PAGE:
Exercising Compassion and Building Friendships
When I talked with Kurt Rogahn, I sensed some hesitation about sharing the rewards of hospice volunteer work.
One might assume his reluctance was rooted in the sadness related to hospice work, but nothing could be further from the truth. What does, however, lay in the center of Kurt’s heart is service to others, giving back to his community and the innate rewards of those efforts, none of which he perceives as self-serving. He describes his approach to hospice volunteer work this way:
“Sometimes it’s just a matter of being there; the courage to be there really opens up all these other possibilities,” he commented.
Being there for others is important to Kurt and supports his belief of worldly reciprocity. Years ago, when his own father was dying of cancer, geographic distance did not allow for Kurt to be available. Nor was hospice service available to his father. Becoming a hospice volunteer where he lived was a way in which Kurt could make up for it. When pressed to describe how he has changed since volunteering for hospice, Kurt does acknowledge that the work draws upon characteristics that are not necessarily his everyday strengths.
“You can’t help but have that softer side come out,” he says.
Being an active person, leading a fast-paced life and sometimes accused of being blunt by nature (honest yet loving feedback from family members), Kurt believes he has learned to slow down, be present and more tempered with his opinions. He likens his volunteer work to physical exercise, where sensory and intuitive parts of his modest personality, ones that don’t always get a strong workout, build up strength.
This strength sometimes comes from assisting with mundane tasks. Whether it is cleaning an electric razor for a patient or reading the sports section of the paper aloud, Kurt exercises helpfulness.
He also builds his intellect. Drawing upon his skills as a long time journalist and writer, Kurt reminisced about helping a patient finish a book project, completing the unfinished manuscript and then presenting it to the patient’s family. Another patient asked hospice for a volunteer to help him create a series of videotaped messages for his family to view after his death. Hospice assigned Kurt.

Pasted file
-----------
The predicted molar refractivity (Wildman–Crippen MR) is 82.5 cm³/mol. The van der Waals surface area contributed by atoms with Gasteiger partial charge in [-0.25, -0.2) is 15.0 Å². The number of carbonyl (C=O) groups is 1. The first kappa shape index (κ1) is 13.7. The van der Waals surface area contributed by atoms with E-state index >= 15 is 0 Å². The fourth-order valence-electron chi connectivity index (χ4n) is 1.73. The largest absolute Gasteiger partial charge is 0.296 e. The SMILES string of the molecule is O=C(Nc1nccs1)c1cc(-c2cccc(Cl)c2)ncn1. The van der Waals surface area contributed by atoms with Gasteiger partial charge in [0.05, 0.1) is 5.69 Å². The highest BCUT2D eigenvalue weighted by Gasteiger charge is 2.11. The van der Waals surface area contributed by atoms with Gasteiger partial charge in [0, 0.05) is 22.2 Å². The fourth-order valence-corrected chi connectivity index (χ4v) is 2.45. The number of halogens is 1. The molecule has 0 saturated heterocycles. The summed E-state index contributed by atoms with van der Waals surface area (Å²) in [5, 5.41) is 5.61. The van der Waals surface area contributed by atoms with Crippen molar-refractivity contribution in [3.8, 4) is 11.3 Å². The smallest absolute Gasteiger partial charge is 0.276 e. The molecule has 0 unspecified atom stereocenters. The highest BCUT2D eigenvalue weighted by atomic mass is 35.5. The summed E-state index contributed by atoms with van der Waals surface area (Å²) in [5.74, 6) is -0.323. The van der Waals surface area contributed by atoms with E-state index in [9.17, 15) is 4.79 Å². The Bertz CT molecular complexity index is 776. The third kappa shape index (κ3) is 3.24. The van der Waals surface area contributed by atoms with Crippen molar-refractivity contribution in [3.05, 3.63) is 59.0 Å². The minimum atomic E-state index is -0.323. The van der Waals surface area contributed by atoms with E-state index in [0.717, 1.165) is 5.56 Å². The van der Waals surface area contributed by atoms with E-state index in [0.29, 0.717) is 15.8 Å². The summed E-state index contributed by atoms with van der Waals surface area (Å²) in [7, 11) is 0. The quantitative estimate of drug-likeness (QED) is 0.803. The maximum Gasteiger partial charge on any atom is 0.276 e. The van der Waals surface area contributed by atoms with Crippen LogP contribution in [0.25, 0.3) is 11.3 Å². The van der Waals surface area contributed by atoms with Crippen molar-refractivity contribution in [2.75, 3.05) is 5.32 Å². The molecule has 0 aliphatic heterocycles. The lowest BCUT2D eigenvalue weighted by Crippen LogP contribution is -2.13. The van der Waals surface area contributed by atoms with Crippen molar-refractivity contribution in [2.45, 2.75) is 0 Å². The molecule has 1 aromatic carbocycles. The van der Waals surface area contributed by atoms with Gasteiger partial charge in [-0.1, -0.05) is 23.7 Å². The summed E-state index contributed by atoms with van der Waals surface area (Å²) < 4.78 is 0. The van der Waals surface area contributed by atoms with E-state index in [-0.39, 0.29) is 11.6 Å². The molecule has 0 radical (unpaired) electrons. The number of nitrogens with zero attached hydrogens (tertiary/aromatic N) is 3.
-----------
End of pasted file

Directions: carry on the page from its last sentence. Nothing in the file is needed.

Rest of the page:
Mostly, however, Kurt aims for careful listening, exercising compassion, building connection, and demonstrating genuine friendship with his patients.
“I go in to see a patients and I make friends. I make a friend that happens to be sick and yes, that person is at the end of their life, but if I go in and provide a distraction for that person, that is a good thing,” he says.
Borrowing on his journalistic talents, Kurt draws people out with inquisitive questions and becomes a new audience for old stories. For him, a simple inquiry, tell me about your family, results in receiving descriptions of a sea of experiences and life memories.
What is your favorite book?, another a great question Kurt poses to his patients, often leading to interesting interactions. One elderly woman once asked Kurt to read her beloved series of Christian romance novels aloud. They both enjoyed a laugh over Kurt’s masculine voice portraying the heroine, saying…”He came toward me with a fun sort of glow in his eyes.” These kind of light-hearted encounters are balanced by the more serious. Kurt recalled one woman who wanted to focus her energies solely on the Bible, and with Kurt at her side, they engaged in meaningful theological discussions. Wherever patients decide to venture intellectually, Kurt is right by their side.
From the mundane to the sublime, patients can always depend on Kurt—a journalist at heart with a heart for the journey.
Kurt Rogahn is a hospice volunteer for Unity Point Hospice of Cedar Rapids, Iowa, has been a volunteer since February 2005. A former newspaper reporter and editor, he is a senior proposal writer with Pearson Education in Iowa City, Iowa. He and his wife, Lynn, a retired teacher, have two grown children and three grandchildren.
- Exercise the courage to show up
- Make service to others a commitment
- Remember the value of building friendships